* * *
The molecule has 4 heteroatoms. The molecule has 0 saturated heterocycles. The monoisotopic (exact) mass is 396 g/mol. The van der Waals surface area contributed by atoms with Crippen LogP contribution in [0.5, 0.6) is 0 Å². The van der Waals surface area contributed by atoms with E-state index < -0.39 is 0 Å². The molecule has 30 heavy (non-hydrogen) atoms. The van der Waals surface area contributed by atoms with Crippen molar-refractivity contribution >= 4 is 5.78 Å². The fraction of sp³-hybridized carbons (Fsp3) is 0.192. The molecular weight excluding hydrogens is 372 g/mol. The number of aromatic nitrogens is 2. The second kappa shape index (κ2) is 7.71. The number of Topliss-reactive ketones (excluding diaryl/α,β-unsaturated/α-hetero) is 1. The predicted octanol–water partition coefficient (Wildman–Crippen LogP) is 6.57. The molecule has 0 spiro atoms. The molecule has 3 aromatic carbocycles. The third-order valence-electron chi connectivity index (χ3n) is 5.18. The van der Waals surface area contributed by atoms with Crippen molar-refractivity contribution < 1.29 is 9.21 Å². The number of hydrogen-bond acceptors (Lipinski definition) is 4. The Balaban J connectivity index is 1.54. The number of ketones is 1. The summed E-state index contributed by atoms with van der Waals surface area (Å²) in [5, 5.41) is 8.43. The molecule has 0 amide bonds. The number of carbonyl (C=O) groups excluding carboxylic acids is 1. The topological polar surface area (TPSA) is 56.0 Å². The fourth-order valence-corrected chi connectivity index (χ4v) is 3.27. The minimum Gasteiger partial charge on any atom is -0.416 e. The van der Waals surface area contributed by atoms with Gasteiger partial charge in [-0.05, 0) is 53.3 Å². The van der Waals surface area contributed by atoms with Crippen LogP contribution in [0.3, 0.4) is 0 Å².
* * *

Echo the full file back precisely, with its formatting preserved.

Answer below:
The molecule has 4 heteroatoms. The molecule has 0 saturated heterocycles. The monoisotopic (exact) mass is 396 g/mol. The van der Waals surface area contributed by atoms with Crippen LogP contribution in [0.5, 0.6) is 0 Å². The van der Waals surface area contributed by atoms with E-state index < -0.39 is 0 Å². The molecule has 30 heavy (non-hydrogen) atoms. The van der Waals surface area contributed by atoms with Crippen molar-refractivity contribution >= 4 is 5.78 Å². The fraction of sp³-hybridized carbons (Fsp3) is 0.192. The molecular weight excluding hydrogens is 372 g/mol. The number of aromatic nitrogens is 2. The second kappa shape index (κ2) is 7.71. The number of Topliss-reactive ketones (excluding diaryl/α,β-unsaturated/α-hetero) is 1. The predicted octanol–water partition coefficient (Wildman–Crippen LogP) is 6.57. The molecule has 0 spiro atoms. The molecule has 3 aromatic carbocycles. The third-order valence-electron chi connectivity index (χ3n) is 5.18. The van der Waals surface area contributed by atoms with Crippen molar-refractivity contribution < 1.29 is 9.21 Å². The number of hydrogen-bond acceptors (Lipinski definition) is 4. The Balaban J connectivity index is 1.54. The number of ketones is 1. The summed E-state index contributed by atoms with van der Waals surface area (Å²) in [5, 5.41) is 8.43. The molecule has 0 amide bonds. The number of carbonyl (C=O) groups excluding carboxylic acids is 1. The topological polar surface area (TPSA) is 56.0 Å². The fourth-order valence-corrected chi connectivity index (χ4v) is 3.27. The minimum Gasteiger partial charge on any atom is -0.416 e. The van der Waals surface area contributed by atoms with Gasteiger partial charge in [-0.05, 0) is 53.3 Å². The van der Waals surface area contributed by atoms with Crippen LogP contribution in [0.3, 0.4) is 0 Å².